Physical Chemistry

Measuring Theoretical Descriptors of Water Oxidation: Free Energy Differences Between Intermediates Using Time-Resolved Optical Spectroscopy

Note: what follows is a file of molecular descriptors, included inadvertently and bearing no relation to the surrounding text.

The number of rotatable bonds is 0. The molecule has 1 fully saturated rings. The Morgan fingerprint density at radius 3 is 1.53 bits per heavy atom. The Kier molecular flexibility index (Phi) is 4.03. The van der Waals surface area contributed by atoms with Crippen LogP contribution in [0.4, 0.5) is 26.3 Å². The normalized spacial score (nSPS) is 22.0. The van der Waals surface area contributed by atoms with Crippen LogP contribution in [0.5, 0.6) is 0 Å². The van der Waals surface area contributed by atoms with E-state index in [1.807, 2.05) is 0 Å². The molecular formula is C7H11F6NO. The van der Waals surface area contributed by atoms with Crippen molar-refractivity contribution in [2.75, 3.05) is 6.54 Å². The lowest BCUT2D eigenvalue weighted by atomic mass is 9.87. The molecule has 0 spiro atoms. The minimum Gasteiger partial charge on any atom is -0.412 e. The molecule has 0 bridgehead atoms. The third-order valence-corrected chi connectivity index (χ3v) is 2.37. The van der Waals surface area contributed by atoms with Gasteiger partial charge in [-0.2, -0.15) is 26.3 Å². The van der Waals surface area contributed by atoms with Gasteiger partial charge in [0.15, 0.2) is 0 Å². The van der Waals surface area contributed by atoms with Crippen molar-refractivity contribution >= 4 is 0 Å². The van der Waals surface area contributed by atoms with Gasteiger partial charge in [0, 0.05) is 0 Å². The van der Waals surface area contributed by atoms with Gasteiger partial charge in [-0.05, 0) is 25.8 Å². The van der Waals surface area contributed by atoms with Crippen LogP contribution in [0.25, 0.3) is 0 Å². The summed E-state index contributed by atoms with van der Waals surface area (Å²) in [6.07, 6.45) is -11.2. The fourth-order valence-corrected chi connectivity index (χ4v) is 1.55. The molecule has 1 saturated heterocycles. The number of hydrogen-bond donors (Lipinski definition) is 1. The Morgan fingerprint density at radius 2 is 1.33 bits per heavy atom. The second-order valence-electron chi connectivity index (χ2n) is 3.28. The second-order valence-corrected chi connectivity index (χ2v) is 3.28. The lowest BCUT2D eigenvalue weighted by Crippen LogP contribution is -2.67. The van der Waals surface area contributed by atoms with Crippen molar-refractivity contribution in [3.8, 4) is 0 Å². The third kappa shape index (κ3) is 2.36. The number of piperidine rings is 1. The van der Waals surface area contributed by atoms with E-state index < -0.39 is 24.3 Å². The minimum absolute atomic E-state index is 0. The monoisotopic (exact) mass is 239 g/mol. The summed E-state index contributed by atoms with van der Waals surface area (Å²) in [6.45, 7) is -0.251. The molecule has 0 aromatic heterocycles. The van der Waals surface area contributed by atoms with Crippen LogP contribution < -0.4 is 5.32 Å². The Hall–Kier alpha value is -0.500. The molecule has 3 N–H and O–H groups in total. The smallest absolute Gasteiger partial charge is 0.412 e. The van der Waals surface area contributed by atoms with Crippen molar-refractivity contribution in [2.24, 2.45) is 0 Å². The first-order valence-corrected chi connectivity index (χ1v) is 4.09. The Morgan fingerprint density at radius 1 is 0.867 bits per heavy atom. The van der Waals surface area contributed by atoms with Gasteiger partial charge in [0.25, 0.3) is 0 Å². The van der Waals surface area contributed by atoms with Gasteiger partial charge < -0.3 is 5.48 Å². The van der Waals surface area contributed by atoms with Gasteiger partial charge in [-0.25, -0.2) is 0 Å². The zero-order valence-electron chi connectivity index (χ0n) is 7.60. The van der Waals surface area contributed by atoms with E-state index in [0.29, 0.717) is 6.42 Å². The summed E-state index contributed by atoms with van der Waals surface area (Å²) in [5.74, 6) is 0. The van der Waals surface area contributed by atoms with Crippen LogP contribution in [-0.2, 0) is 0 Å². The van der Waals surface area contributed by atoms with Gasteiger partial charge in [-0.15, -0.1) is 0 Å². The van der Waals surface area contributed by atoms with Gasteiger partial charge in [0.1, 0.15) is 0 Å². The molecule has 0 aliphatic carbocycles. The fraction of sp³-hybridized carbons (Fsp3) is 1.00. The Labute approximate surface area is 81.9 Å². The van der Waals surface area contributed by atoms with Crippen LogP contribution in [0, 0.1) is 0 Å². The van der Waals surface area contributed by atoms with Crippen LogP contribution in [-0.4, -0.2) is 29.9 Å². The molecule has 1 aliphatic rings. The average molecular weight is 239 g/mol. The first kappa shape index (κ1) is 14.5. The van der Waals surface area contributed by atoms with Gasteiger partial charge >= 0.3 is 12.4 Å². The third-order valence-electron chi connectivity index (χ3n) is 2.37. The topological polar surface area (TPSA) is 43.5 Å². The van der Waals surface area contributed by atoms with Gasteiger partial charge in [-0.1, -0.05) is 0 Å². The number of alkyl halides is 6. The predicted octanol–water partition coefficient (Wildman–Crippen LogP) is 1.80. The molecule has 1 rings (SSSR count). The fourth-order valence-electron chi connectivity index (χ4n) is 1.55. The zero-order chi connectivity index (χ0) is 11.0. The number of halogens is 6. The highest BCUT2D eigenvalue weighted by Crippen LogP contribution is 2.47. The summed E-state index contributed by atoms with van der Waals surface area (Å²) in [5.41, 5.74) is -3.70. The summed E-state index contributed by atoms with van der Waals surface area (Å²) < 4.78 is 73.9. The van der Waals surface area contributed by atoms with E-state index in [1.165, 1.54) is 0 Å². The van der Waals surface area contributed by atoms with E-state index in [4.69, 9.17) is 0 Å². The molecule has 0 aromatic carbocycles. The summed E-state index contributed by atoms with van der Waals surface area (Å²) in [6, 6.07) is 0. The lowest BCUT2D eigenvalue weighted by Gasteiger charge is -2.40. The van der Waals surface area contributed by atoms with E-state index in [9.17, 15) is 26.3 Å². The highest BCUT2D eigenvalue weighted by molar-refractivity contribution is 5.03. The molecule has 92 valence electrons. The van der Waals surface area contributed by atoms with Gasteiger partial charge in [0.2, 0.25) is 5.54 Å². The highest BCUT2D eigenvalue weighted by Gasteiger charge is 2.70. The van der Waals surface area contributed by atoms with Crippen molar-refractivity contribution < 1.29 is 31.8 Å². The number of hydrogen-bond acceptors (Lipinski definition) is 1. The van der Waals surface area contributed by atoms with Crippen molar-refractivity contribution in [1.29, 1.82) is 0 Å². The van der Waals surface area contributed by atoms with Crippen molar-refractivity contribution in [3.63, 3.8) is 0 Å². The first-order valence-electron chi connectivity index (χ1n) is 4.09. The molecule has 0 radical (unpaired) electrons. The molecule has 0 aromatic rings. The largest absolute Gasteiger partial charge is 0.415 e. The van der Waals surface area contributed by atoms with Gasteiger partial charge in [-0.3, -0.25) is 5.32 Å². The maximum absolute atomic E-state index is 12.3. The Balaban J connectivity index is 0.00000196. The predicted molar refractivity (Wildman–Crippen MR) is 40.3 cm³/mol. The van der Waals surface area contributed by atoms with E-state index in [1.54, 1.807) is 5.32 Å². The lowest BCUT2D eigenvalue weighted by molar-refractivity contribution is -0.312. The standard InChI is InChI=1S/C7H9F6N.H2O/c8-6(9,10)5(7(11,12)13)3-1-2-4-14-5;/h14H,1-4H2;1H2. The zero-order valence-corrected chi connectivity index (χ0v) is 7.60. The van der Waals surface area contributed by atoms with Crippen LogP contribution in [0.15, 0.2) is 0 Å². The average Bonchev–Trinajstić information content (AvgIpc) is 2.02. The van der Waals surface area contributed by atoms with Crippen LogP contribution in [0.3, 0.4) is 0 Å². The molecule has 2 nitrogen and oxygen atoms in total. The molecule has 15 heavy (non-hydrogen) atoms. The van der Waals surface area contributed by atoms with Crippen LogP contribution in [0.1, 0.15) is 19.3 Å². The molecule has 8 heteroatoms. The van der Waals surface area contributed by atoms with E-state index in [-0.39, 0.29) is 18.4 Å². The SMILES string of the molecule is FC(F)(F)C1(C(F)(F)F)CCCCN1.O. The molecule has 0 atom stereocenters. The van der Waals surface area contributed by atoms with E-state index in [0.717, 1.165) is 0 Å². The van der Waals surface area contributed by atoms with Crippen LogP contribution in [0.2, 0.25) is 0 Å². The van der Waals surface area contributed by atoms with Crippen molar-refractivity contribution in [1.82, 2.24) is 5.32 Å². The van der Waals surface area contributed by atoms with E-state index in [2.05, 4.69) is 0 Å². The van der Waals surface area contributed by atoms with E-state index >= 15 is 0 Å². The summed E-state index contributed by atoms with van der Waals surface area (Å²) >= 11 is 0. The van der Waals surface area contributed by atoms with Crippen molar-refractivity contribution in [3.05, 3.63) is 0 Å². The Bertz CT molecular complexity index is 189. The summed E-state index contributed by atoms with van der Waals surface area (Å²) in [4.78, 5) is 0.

Theoretical descriptions differentiate catalytic activity of material surfaces for the water oxidation reaction by the stability of the reactive oxygen (O*) intermediate. The underlying conjecture is that there are several meta-stable steps of the reaction, each connected by free energy differences critically dependent on O*. Recently in-situ, time-resolved spectroscopy of the (photo)-electrochemical water oxidation reaction identified the vibrational and optical signatures of O* time-evolution. However, there has been little connection between these inherently kinetic experiments and the underlying thermodynamic parameters of the theory. Here, we discover that picosecond optical spectra of the O* population modulated by a shift in reaction equilibria defines an effective equilibrium constant (Keff) containing the relevant free-energy differences. A Langmuir isotherm as a function of electrolyte pH extracts Keff using a model titania system (SrTiO3). The results show how to obtain equilibrium constants of individual reaction steps on material surfaces, which had not been experimentally accessible previously. Further, we find that for a photo-excited reaction on a semiconductor surface tuning past a pH defined by Keff doubles the initial O* population. That the free energies of the catalytic surface are definable through a time-resolved spectroscopy, alongside the finding that the surface recollects its explicit equilibrium with the electrolyte, provides a new and critical connection between theory and experiment by which to tailor the pathway of water oxidation and other surface reactions.


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